Nobody else teaches this like we do. You can learn through the school of hard knocks or learn from our experts and our programs and our content. The CTSM program extends our content to the extreme. We’ve had people tell us, “You’ve saved my life,” from a professional perspective. We can make a difference for people. We make it strategic, it’s not just logistics, tips and tactics.
MMPA: How do you prove that worth? Or measure success?
Acker: The bulk of what we do drives toward the face-to-face experience. Whether on the website, or through the magazine, we work to prove that we are a credible source, a trusted teacher. And we value and listen to communities that help us prove this.
The voice of the customer rings loudly through our organization. We have full time editorial staff, and they go to dozens of trade shows annually. They’re immersing themselves in these marketing channels, and they’re watching, learning, building relationships personally. We also have advisory boards and councils – editorial, show, advertising, and more – and we’re always asking – What do you like about what we do? We do surveys, we’re BPA audited; listening and learning is important to us.
We always look at metrics, and we survey our audiences in a variety of ways, but it’s face-to-face community interaction that gives us great value.
MMPA: Exhibitor magazine has been named an MMPA Magazine of the Year in 2011, and in 2017. So how does digital content compare to print for you?
Acker: We’re still very tied to the print component, but everything we do in print winds up in digital. We have an international community – multiple countries – and digital delivery is the most effective for that audience. If international marketers are going to do an event in America, they look to Exhibitor online.
Both print and digital fill roles, and we learn that from listening and from surveys. We still do a print Buyer’s Guide, and we know customers value this print tool, even though we also have a mobile phone version.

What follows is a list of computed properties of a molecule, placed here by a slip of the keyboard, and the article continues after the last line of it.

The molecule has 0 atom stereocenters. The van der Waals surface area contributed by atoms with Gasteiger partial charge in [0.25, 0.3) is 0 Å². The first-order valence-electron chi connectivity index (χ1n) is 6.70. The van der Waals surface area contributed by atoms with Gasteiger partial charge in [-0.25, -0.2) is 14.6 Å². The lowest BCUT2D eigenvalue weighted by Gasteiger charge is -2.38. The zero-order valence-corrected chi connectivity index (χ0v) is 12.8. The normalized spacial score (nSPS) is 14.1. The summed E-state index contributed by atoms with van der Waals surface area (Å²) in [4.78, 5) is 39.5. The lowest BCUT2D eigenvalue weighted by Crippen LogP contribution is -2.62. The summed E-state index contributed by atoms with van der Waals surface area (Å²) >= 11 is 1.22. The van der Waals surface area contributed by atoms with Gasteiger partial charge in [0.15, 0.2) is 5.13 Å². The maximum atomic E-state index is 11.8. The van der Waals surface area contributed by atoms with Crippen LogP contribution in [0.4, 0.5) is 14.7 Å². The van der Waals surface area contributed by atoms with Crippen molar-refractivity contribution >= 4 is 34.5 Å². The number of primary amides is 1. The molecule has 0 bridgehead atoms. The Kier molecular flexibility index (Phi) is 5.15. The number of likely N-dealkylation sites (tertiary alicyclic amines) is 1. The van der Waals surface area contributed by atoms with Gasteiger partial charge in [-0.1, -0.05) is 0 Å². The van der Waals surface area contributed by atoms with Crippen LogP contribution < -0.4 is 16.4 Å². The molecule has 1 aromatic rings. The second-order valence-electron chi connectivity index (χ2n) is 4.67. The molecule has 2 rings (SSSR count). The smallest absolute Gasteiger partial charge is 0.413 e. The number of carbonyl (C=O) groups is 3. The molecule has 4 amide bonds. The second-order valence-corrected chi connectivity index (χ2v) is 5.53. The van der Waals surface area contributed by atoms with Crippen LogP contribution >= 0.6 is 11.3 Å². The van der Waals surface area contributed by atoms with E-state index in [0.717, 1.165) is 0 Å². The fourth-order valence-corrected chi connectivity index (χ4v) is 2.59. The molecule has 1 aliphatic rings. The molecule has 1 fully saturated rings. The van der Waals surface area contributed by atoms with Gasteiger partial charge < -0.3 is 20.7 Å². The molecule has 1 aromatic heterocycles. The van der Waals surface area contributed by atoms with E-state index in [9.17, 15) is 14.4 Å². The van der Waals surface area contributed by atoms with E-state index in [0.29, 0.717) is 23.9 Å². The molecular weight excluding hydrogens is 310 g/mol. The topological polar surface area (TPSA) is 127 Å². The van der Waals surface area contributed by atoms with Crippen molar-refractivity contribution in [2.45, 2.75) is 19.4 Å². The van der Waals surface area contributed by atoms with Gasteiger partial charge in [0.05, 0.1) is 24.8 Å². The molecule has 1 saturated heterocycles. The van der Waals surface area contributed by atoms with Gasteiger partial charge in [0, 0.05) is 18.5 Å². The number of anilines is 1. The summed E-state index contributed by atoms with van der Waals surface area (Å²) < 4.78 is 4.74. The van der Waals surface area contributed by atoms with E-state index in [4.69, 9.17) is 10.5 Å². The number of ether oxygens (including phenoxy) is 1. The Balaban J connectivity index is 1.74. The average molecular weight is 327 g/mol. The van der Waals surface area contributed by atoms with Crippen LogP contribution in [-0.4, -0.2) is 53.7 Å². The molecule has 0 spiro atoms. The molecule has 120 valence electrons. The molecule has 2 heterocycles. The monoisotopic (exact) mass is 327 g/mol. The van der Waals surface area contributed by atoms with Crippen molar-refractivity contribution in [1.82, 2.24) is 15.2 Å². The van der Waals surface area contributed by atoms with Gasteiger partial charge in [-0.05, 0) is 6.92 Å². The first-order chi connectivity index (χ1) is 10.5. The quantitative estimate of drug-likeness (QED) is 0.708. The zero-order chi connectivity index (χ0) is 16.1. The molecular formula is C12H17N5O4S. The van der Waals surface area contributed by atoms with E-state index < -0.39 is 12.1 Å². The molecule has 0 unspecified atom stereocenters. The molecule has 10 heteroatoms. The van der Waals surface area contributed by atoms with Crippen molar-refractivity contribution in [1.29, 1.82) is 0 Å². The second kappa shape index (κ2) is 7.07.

For example, it’s interesting that every show you attend has a mobile app for attendees and exhibitors. And we’ve seen adoption of no more than 40 percent of attendees using these digital tools. Mostly the digital natives are not using these one-time or one-event apps.
MMPA: How about video? I noticed – on YouTube anyway – Exhibitor has posted many videos but not consistently. Is that because of video itself, or just YouTube?
Acker: I think many people are struggling with video, from publishers to marketers. The consumers watch how-to and other videos, but it’s not always adopted or accepted en masse. When we look at that, we ask, why are we continuing to do this? Our audience currently isn’t using video enough, not consuming it in large ways, and we are doing less video for now.
MMPA: Attending a wide range of trade shows, I’m sure you go to some that are more interesting than others. Are there events you attend for personal reasons?
Acker: I restored a 1968 Camaro, so I’m a car guy. And I would love to go to SEMA (Specialty Equipment Market Association, an automobile aftermarket group) and look at all the cool cars. I could also just go professionally.
A lot of that show is about community. The majority of show organizers are working to build community, and we already have a community. We work hard to make a difference for that community.